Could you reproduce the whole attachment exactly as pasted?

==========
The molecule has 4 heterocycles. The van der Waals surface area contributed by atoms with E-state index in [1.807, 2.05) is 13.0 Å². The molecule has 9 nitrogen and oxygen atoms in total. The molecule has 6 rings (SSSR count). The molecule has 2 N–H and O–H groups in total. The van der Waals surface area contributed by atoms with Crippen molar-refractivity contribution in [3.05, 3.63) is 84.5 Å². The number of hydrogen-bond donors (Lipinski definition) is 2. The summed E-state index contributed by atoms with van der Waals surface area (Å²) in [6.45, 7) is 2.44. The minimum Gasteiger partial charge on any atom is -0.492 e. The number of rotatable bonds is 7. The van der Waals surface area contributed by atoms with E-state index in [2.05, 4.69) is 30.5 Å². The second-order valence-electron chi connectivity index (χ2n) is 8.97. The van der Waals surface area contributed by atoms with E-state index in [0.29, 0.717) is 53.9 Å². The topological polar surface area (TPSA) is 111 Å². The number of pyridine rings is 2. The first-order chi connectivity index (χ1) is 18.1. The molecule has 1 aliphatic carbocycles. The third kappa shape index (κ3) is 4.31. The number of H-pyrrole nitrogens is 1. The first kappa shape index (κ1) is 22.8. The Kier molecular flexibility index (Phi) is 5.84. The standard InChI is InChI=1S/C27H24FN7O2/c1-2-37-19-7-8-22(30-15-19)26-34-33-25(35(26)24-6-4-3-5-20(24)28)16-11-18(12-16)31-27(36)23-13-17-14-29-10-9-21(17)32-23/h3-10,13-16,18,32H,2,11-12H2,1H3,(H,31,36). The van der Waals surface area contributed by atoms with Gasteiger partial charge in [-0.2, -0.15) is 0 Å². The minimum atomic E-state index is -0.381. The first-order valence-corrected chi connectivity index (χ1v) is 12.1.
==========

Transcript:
The molecule has 4 heterocycles. The van der Waals surface area contributed by atoms with E-state index in [1.807, 2.05) is 13.0 Å². The molecule has 9 nitrogen and oxygen atoms in total. The molecule has 6 rings (SSSR count). The molecule has 2 N–H and O–H groups in total. The van der Waals surface area contributed by atoms with Crippen molar-refractivity contribution in [3.05, 3.63) is 84.5 Å². The number of hydrogen-bond donors (Lipinski definition) is 2. The summed E-state index contributed by atoms with van der Waals surface area (Å²) in [6.45, 7) is 2.44. The minimum Gasteiger partial charge on any atom is -0.492 e. The number of rotatable bonds is 7. The van der Waals surface area contributed by atoms with E-state index in [2.05, 4.69) is 30.5 Å². The second-order valence-electron chi connectivity index (χ2n) is 8.97. The van der Waals surface area contributed by atoms with E-state index in [0.29, 0.717) is 53.9 Å². The topological polar surface area (TPSA) is 111 Å². The number of pyridine rings is 2. The first-order chi connectivity index (χ1) is 18.1. The molecule has 1 aliphatic carbocycles. The third kappa shape index (κ3) is 4.31. The number of H-pyrrole nitrogens is 1. The first kappa shape index (κ1) is 22.8. The Kier molecular flexibility index (Phi) is 5.84. The standard InChI is InChI=1S/C27H24FN7O2/c1-2-37-19-7-8-22(30-15-19)26-34-33-25(35(26)24-6-4-3-5-20(24)28)16-11-18(12-16)31-27(36)23-13-17-14-29-10-9-21(17)32-23/h3-10,13-16,18,32H,2,11-12H2,1H3,(H,31,36). The van der Waals surface area contributed by atoms with Gasteiger partial charge in [-0.2, -0.15) is 0 Å². The minimum atomic E-state index is -0.381. The first-order valence-corrected chi connectivity index (χ1v) is 12.1.